First US Moon Landing Since 1972, As Private Spaceship Lands Safely At Lunar South Pole.

This image provided by Intuitive Machines shows its Odysseus lunar lander over the near side of the moon following lunar orbit insertion on February 21, 2024. © Intuitive Machines via AP
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A spacecraft built and flown by Texas-based company Intuitive Machines landed near the south pole of the moon on Thursday, the first US vehicle to touchdown on the moon in more than fifty years and the first ever achieved entirely by a private company.

The six-legged robot lander, dubbed Odysseus, touched down at about 6:23 pm EST (2323 GMT), the company and NASA commentators said in a joint webcast of the landing from Intuitive Machines’ mission operations center in Houston.

As planned, the spacecraft was believed to have come to rest at a crater named Malapert A near the moon‘s south pole, according to the webcast.

The landing, one day after the spacecraft reached lunar orbit and a week after its launch from Florida, was confirmed by signals beamed back some 239,000 miles (384,000 km) to mission control.

But communication with the vehicle took several minutes to re-establish, and the initial signal was faint, leaving mission control uncertain as to the precise condition and position of the lander, according to flight controllers heard in the webcast.

The spacecraft was not designed to provide live video of the event.

Touchdown came after an 11th-hour glitch with the spacecraft’s autonomous navigation system that required engineers on the ground to employ a work-around solution.

The vehicle is carrying a suite of scientific instruments and technology demonstrations for NASA and several commercial customers designed to operate for seven days on solar energy before the sun sets over the polar landing site.

The NASA payload will focus on collecting data on space weather interactions with the moon’s surface, radio astronomy and other aspects of the lunar environment for future landers and NASA’s planned return of astronauts later in the decade.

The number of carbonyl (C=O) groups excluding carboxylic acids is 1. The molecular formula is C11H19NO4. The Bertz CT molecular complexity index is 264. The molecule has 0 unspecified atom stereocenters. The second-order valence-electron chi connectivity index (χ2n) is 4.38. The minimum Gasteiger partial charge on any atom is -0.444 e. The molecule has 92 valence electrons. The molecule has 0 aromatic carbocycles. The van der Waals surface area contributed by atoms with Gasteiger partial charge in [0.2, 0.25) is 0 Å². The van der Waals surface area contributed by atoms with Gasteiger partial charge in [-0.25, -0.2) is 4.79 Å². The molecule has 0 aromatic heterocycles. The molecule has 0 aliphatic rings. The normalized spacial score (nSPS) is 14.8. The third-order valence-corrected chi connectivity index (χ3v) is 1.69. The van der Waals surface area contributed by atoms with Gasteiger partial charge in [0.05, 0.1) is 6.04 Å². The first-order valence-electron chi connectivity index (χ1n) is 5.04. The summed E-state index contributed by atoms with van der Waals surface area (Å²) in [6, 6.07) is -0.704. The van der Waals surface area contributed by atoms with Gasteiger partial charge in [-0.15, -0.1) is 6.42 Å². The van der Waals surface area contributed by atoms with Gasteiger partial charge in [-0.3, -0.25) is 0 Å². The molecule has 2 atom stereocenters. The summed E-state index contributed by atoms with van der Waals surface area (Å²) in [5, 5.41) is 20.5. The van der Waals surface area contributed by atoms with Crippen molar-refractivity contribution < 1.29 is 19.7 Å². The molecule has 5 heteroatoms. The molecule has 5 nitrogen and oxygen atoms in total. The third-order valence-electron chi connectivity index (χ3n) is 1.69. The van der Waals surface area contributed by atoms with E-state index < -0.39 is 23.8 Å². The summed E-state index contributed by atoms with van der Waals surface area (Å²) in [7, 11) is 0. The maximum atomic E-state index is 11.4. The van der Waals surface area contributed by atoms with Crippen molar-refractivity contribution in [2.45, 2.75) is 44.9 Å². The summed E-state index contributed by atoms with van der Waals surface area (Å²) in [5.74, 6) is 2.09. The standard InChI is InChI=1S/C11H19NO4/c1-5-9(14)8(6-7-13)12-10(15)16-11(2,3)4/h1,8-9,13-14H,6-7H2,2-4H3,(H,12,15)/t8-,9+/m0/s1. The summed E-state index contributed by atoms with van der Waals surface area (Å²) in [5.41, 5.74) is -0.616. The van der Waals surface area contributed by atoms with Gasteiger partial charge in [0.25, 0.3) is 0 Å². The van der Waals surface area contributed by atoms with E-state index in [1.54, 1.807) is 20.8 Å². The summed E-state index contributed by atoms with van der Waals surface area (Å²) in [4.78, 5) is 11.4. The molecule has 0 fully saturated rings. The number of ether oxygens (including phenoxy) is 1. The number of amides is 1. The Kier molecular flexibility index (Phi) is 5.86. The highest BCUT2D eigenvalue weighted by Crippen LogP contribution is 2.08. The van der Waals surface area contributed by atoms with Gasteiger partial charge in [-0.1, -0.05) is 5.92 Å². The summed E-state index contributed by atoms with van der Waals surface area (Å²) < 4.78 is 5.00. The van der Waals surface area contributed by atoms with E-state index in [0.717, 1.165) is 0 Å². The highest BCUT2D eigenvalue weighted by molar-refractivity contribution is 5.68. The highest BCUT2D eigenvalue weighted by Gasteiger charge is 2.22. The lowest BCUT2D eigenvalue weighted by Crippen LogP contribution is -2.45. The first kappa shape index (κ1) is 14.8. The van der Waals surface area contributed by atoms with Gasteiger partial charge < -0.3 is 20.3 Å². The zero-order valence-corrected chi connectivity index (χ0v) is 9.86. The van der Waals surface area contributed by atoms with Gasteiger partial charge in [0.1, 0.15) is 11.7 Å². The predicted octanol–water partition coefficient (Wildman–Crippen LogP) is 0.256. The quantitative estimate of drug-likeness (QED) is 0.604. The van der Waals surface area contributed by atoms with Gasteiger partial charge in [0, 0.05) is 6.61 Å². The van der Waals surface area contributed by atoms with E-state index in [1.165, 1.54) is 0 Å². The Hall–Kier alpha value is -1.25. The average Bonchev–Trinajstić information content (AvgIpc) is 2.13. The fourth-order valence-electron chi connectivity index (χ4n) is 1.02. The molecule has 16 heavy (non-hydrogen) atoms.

The uncrewed IM-1 mission was sent on its way to the moon on Wednesday atop a Falcon 9 rocket launched by Elon Musk’s company SpaceX from NASA’s Kennedy Space Center in Cape Canaveral, Florida.

Thursday’s landing represented the first controlled descent to the lunar surface by a U.S. spacecraft since Apollo 17 in 1972, when NASA’s last crewed moon mission landed there with astronauts Gene Cernan and Harrison Schmitt.

To date, spacecraft from just four other countries have ever landed on the moon – the former Soviet Union, China, India and, mostly recently, just last month, Japan. The United States is the only one ever to have sent humans to the lunar surface.

The arrival of Odysseus also marks the first “soft landing” on the moon ever by a commercially manufactured and operated vehicle and the first under NASA’s Artemis lunar program, as the US races to return astronauts to Earth’s natural satellite before China lands its own crewed spacecraft there.

NASA aims to land its first crewed Artemis in late 2026 as part of long-term, sustained lunar exploration and a stepping stone toward eventual human flights to Mars. The initiative focuses on the moon’s south pole in part because a presumed bounty of frozen water exists there that can be used for life support and production of rocket fuel.

A host of small landers like Odysseus are expected to pave the way under NASA’s Commercial Lunar Payload Services (CLPS) program, designed to deliver instruments and hardware to the moon at lower costs than the U.S. space agency’s traditional method of building and launching those vehicles itself.

Leaning more heavily on smaller, less experienced private ventures comes with its own risks.

Just last month the lunar lander of another firm, Astrobotic Technology, suffered a propulsion system leak on its way to the moon shortly after being placed in orbit on Jan. 8 by a United Launch Alliance (ULA) Vulcan rocket making its debut flight.

The malfunction of Astrobotic’s Peregrine lander marked the third failure of a private company to achieve a lunar touchdown, following ill-fated efforts by companies from Israel and Japan.

Although Odysseus is the latest star of NASA’s CLPS program, the IM-1 flight is considered an Intuitive Machines mission. The company was co-founded in 2013 by Stephen Altemus, former deputy director of NASA’s Johnson Space Center in Houston and now the company’s president and CEO.

The proliferation of commercial space ventures has itself been driven by leaps in technology in recent decades.

The Apollo program and robot lunar Surveyor missions that preceded it flew at the very dawn of the computer age, before the advent of modern microchips, electronic sensors and software, or the development of super light-weight metal alloys and myriad other advances that have spurred a revolution in spaceflight.

Sources: France 24, Reuters.
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